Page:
Opening Statement Of Senator Patrick Leahy -- SJC Hearing on Encryption

WASHINGTON (Wednesday, July 8, 2015) – The Senate Judiciary Committee is holding a hearing entitled, “Going Dark: Encryption, Technology, and the Balance Between Public Safety and Privacy.”  Ranking Member Patrick Leahy (D-Vt.) has long worked to ensure cyber communications are protected, and he has raised concerns about allowing backdoor searches that could leave American consumers and companies open to potential hacks.  Testimony, member statements, and a webcast of the hearing are available online.

Statement of Senator Patrick Leahy (D-Vt.),
Ranking Member, Senate Judiciary Committee,
Hearing on “Going Dark:  Encryption, Technology, and the Balance
Between Public Safety and Privacy”
July 8, 2015

Over the past 20 years, the Internet has transformed the lives of Vermonters and the American people.  We use the Internet to communicate, make financial transactions, access medical records, file taxes, and store personal information and photographs.

Critical to this digital revolution has been the development and use of strong encryption.  Encryption ensures that the digital information we send or store electronically is protected against hackers, criminals, and spies.  But as we will hear this morning, the increased use of encryption also presents challenges for law enforcement. 

Two decades ago, during the so-called “Crypto Wars,” the FBI and others argued that strong encryption prevented investigators from obtaining access to information even when they had a court order.  They are voicing similar concerns today.

As a former prosecutor, I am sympathetic to these public safety concerns.  Encryption can impede investigations by federal, state and local law enforcement officials.  So this is an important discussion for us to have.  But as we learned in the 1990s, this is a complicated problem with no easy solutions.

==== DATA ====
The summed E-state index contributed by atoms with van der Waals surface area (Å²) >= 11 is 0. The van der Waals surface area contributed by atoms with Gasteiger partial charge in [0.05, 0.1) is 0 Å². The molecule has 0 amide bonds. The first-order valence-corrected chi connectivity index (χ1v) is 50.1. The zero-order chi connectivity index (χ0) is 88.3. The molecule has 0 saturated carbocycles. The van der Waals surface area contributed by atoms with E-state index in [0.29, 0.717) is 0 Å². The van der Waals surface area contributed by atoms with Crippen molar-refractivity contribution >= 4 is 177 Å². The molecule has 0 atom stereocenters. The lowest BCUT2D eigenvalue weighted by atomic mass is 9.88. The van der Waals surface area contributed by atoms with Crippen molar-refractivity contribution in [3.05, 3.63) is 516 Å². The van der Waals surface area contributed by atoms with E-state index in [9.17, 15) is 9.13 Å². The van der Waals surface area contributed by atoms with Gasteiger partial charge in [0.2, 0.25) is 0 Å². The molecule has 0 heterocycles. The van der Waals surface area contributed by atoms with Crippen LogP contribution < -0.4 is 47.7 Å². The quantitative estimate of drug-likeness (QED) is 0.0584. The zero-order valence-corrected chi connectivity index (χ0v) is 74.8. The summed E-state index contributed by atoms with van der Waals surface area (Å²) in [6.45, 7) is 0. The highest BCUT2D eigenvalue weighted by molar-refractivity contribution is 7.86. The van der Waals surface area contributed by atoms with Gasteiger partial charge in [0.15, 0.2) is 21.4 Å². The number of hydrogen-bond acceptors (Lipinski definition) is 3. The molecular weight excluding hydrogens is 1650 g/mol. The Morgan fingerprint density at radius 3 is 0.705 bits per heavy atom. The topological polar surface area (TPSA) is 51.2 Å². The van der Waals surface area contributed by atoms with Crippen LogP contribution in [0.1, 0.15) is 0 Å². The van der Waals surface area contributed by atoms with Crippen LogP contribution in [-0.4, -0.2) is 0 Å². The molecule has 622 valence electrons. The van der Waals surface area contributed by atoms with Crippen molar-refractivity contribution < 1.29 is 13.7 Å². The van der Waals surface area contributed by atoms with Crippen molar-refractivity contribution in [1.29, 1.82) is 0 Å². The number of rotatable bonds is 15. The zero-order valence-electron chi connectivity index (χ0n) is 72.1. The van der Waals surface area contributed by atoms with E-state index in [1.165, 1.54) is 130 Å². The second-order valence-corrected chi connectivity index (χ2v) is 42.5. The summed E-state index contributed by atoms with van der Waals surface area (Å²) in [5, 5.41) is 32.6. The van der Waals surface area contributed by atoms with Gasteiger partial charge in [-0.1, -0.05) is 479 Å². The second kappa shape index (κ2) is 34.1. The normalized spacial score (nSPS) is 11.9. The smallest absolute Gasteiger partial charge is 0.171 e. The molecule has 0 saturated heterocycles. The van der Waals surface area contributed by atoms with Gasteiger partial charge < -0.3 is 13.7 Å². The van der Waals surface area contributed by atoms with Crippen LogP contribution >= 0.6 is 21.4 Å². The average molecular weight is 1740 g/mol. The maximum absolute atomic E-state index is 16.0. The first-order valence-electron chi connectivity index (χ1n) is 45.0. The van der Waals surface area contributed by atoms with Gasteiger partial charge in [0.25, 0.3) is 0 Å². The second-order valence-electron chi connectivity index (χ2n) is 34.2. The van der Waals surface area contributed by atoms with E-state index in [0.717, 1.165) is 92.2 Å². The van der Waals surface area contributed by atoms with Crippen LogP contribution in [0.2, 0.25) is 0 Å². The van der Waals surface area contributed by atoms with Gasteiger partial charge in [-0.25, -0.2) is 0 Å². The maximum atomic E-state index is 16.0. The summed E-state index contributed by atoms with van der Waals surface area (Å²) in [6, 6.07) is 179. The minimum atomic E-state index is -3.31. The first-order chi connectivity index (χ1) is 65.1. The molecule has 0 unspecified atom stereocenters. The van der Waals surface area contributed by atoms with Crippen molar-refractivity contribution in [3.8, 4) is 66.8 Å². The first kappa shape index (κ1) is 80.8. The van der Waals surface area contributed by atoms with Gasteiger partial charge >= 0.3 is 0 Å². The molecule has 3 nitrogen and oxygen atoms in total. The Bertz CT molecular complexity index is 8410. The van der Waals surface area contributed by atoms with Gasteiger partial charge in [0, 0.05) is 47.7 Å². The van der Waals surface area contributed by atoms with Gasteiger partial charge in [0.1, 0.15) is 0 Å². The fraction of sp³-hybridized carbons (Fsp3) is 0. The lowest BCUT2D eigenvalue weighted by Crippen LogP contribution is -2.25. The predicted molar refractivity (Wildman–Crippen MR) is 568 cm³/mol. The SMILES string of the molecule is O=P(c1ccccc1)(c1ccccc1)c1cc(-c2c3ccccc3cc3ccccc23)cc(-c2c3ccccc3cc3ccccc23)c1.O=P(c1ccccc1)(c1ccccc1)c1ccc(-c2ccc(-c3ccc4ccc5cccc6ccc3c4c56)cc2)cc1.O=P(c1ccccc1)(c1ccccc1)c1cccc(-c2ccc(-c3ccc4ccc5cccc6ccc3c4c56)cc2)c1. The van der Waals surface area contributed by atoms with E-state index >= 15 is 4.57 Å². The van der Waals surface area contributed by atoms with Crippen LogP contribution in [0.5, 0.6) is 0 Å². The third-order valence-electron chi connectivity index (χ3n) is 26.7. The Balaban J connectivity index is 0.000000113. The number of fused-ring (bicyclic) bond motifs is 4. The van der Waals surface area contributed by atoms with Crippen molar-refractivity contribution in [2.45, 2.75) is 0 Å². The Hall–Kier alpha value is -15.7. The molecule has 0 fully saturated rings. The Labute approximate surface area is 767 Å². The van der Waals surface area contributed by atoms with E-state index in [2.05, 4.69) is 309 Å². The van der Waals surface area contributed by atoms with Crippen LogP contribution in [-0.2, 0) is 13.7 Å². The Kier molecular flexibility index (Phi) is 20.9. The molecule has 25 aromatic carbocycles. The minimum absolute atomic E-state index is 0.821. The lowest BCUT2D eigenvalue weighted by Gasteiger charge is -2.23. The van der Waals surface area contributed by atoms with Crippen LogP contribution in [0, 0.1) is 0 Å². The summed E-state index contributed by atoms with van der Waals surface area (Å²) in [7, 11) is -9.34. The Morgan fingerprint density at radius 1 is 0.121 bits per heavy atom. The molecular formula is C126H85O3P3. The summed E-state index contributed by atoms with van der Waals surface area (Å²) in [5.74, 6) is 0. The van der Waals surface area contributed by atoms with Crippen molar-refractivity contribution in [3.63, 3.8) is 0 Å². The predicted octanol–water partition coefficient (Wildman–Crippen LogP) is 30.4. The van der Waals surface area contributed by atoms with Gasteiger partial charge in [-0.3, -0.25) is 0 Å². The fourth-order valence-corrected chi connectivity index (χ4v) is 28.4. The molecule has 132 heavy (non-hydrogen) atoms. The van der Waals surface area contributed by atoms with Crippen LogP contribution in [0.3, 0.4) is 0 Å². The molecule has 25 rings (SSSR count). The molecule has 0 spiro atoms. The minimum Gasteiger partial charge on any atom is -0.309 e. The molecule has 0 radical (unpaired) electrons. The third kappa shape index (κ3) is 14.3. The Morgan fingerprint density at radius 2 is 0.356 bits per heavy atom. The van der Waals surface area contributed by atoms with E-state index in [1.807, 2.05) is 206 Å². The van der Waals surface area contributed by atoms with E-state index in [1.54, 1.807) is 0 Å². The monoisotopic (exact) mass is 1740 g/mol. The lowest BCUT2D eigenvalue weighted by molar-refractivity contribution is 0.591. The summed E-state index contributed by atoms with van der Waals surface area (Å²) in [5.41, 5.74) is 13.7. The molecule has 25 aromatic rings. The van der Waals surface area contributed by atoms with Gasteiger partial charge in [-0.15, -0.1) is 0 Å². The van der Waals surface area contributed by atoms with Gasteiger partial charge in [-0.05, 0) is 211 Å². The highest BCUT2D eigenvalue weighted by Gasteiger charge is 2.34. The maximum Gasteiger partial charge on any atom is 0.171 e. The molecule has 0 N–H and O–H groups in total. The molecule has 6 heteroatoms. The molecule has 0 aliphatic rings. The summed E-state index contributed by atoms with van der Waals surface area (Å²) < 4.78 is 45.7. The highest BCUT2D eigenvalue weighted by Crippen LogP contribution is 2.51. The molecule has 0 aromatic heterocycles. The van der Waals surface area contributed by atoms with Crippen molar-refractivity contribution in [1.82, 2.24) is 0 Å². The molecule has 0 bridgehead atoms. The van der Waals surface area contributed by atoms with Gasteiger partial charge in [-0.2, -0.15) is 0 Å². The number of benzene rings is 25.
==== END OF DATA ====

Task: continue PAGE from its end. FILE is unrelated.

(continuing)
Some have suggested that technology companies should build special law enforcement access into their systems.  But we also have to consider the risks of this approach.  Strong encryption has revolutionized the online marketplace and protects American businesses and consumers from cybercrime, espionage, identity theft, stalking, and other threats on the Internet.  Undermining strong encryption could make our data more vulnerable. 

In the 1990s, I opposed efforts to regulate the development of encryption technology.  I sponsored and otherwise supported legislation that authorized the use of any type of encryption technology in the United States; prohibited the government from requiring key recovery features; and eased export restrictions limiting the sale of encryption technology abroad.  I also opposed efforts to promote the “Clipper Chip,” a cryptographic device for voice communications that facilitated government access to those communications.

I was concerned that regulating encryption would stifle innovation, harm American businesses, impede technological advancements, and undercut security.  In 1996, I wrote an open letter to the Internet – and became the first member of Congress to use the popular encryption program Pretty Good Privacy and sign a letter using an encrypted digital signature – arguing that regulating encryption was a “hopelessly outdated” policy that “fails to account for the real needs of individuals and businesses in the global marketplace.”  The Clinton administration ultimately abandoned efforts to limit encryption technology.  Many experts now credit this decision for helping create the modern Internet, in which consumers use encryption to facilitate online retail, banking, social media, and other communications.